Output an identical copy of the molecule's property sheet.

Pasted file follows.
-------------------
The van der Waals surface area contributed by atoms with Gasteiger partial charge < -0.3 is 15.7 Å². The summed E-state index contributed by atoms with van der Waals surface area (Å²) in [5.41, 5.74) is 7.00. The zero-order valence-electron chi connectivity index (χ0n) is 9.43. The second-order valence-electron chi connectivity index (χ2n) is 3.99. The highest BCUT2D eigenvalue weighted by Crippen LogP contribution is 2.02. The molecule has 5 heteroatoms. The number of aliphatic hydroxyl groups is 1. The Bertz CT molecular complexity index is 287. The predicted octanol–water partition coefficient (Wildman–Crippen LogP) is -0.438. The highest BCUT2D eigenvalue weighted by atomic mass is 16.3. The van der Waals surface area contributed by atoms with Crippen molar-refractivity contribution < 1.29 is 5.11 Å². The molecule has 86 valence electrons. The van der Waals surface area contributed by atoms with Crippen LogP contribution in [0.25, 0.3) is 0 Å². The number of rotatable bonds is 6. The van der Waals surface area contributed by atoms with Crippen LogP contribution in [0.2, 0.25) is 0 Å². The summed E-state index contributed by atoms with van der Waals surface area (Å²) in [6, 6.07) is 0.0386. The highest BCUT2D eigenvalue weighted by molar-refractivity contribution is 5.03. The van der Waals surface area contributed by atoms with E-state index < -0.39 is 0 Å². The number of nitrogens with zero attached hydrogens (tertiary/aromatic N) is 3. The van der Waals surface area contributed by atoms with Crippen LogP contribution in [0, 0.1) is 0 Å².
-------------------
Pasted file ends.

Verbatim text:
The van der Waals surface area contributed by atoms with Gasteiger partial charge < -0.3 is 15.7 Å². The summed E-state index contributed by atoms with van der Waals surface area (Å²) in [5.41, 5.74) is 7.00. The zero-order valence-electron chi connectivity index (χ0n) is 9.43. The second-order valence-electron chi connectivity index (χ2n) is 3.99. The highest BCUT2D eigenvalue weighted by Crippen LogP contribution is 2.02. The molecule has 5 heteroatoms. The number of aliphatic hydroxyl groups is 1. The Bertz CT molecular complexity index is 287. The predicted octanol–water partition coefficient (Wildman–Crippen LogP) is -0.438. The highest BCUT2D eigenvalue weighted by atomic mass is 16.3. The van der Waals surface area contributed by atoms with Crippen molar-refractivity contribution < 1.29 is 5.11 Å². The molecule has 86 valence electrons. The van der Waals surface area contributed by atoms with Crippen LogP contribution in [0.25, 0.3) is 0 Å². The number of rotatable bonds is 6. The van der Waals surface area contributed by atoms with Crippen LogP contribution in [0.2, 0.25) is 0 Å². The summed E-state index contributed by atoms with van der Waals surface area (Å²) in [6, 6.07) is 0.0386. The highest BCUT2D eigenvalue weighted by molar-refractivity contribution is 5.03. The van der Waals surface area contributed by atoms with E-state index < -0.39 is 0 Å². The number of nitrogens with zero attached hydrogens (tertiary/aromatic N) is 3. The van der Waals surface area contributed by atoms with Crippen LogP contribution in [0, 0.1) is 0 Å².